If we’re lucky, the loss of an old favorite leads to a new delight. Take tubs of Marantha crunchy peanut butter at Costco, for example. First we assumed they had moved it again, then we desperately searched, then we asked—only to find out that the product “was no longer available.” What now? Trader Joe’s blue label ”Crunchy Salted” to the rescue: smaller, easier to mix, cheaper, and crunchier. When Parenthood jerked its last tear, who stepped in to offer a weekly hug? This is Us. When I could no longer find root beer popsicles, what should magically appear but Mocha Mochi Balls; but there will never be a acceptable substitute for TJ’s Salted Caramel Gelato.
Anyways, swimming is my favorite mode of exercise. I had a brief fling with a Lifecycle, but I don’t like to get hot and sweaty. Ten years ago, I didn’t consider regular exercise as something I would ever do. No one exercised in the 50s, 60s, and even 70s. You never saw an adult or, for that matter, anyone over thirteen riding a bike. Gyms and barbells were for boxers, jumping jacks and squats were for Phys Ed class, organized sports were for boys, and you ran only if you were on the track team or if someone was chasing you. Although in the late 60s my friend Sally and I decided to jog around the Methodist Church parking lot. We dropped it quickly though, and returned to a third cup of coffee and the daily crossword puzzle.
This March, after my pool closed due to the virus, I did nothing. Then my life coach said, “Time to get out of the couch and go outside.” On my first few walks I grumbled—about the rain, about the sun, about the silence, about the noise. Then one day I didn’t grumble anymore, it was all enjoyable. I heard the ordinary brown sparrow’s beautiful song, I watched Buffleheads in the pond across the street, I saw the sun shining through the wet trees, I followed the gradual blooming of the daffodils, I chatted with Dorothy, waved at Alan, praised ponytail girl’s big black poodle, remembered to step up to avoid the tree root growing under the path, and said a quick “Good morning” to black-haired girl in white jacket as she strode past me every day.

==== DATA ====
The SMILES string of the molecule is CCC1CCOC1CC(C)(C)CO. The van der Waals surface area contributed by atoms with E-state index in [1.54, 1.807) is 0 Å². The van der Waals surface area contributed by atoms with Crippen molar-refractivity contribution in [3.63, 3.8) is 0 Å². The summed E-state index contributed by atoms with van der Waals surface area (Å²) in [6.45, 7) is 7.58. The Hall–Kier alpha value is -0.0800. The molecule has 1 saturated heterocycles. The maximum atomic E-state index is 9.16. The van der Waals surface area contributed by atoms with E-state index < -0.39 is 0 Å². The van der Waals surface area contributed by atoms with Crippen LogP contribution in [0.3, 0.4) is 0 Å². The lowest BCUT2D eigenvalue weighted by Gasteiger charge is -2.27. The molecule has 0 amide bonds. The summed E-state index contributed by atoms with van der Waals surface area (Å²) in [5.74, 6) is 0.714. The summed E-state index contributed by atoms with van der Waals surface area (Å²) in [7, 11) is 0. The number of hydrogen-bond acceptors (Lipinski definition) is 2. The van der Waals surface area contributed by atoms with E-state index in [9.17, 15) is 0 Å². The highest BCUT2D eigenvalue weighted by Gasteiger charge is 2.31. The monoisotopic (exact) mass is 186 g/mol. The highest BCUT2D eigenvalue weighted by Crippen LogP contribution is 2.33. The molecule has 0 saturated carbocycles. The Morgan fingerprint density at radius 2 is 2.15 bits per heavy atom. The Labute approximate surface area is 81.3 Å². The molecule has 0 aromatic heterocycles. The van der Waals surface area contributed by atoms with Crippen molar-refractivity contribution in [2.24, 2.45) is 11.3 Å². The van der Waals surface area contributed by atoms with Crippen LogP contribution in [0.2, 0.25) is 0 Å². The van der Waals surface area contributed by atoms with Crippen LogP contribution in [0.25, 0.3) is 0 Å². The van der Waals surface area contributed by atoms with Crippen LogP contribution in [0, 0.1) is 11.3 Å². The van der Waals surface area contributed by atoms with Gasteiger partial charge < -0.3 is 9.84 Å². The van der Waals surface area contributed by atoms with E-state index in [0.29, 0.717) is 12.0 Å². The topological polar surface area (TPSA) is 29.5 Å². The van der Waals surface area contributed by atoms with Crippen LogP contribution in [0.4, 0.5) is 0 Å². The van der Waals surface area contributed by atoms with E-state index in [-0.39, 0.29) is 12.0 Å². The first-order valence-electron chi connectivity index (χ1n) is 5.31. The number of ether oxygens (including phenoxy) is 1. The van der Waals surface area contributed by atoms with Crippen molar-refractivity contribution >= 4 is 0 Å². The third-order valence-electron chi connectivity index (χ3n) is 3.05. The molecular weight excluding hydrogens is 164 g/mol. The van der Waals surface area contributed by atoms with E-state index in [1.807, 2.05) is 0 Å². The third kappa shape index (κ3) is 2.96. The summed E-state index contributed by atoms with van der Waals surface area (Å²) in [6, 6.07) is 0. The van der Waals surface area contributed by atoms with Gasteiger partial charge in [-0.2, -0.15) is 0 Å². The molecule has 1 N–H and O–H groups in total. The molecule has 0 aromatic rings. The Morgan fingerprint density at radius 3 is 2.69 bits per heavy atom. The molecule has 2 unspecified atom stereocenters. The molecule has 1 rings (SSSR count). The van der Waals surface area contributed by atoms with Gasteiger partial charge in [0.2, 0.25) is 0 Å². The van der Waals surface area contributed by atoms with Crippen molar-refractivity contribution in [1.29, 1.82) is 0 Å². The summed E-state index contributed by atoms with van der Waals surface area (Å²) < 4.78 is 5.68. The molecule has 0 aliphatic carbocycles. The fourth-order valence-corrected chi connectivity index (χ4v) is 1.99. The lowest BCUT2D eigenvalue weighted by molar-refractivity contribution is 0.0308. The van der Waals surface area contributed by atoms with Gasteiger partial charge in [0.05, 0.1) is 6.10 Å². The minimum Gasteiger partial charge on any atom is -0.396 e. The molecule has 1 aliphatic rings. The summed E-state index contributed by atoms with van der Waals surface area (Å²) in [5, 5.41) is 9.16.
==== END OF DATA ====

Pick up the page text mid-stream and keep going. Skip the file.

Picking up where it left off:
So will I continue these lovely walks when the pool reopens? Probably not. That bad angel who perches on my left shoulder, wearing pajama bottoms and slumped in the couch, will moan, “Oh, you don’t really need to walk, a quick swim is good enough.” Cheerleader angel, the one on the right, with letter sweater and pom poms, will cartwheel and cheer, “Come on, you can do it.” But in the end, knees will vote no, stomach won’t want to wait for the daily peanut butter toast, and I”ll quit walking.
BTW, if I see one more commercial by a billion-dollar, publicly-traded, hard-sell corporation murmuring that they have my back, that we’re all in this together, reminding me to wash my hands, urging me to stay safe, and soft-selling me their product with fuzzy warm shots of dancing families, precocious tots, and furry pets, I may throw the TV into the backyard—being sure to maintain social distance.
Peanut Butter Cookies
- 1/2 cup room temperature butter
- 1/2 cup brown sugar
- 1/2 cup white sugar
- 1 extra large egg, lightly beaten
- 1 cup smooth peanut butter
- 1/2 tsp. vanilla
- 1/2 tsp. salt
- 1/2 tsp. baking soda
- 1 1/2 cup flour
Preheat oven to 350˚ and position 2 racks in upper and lower thirds.
In a medium bowl, beat butter with the sugar until creamy.
Add egg, peanut butter, and vanilla.
Combine flour, salt, and baking soda.
Mix in to butter, peanut butter, egg, and vanilla mixture.
Roll tablespoons of the dough into 24 balls. Set the balls on 2 baking sheets, and using a fork, make a crosshatch pattern on each cookie.
Bake for 15 minutes shifting sheets from front to back and bottom to top, until cookies are lightly brown.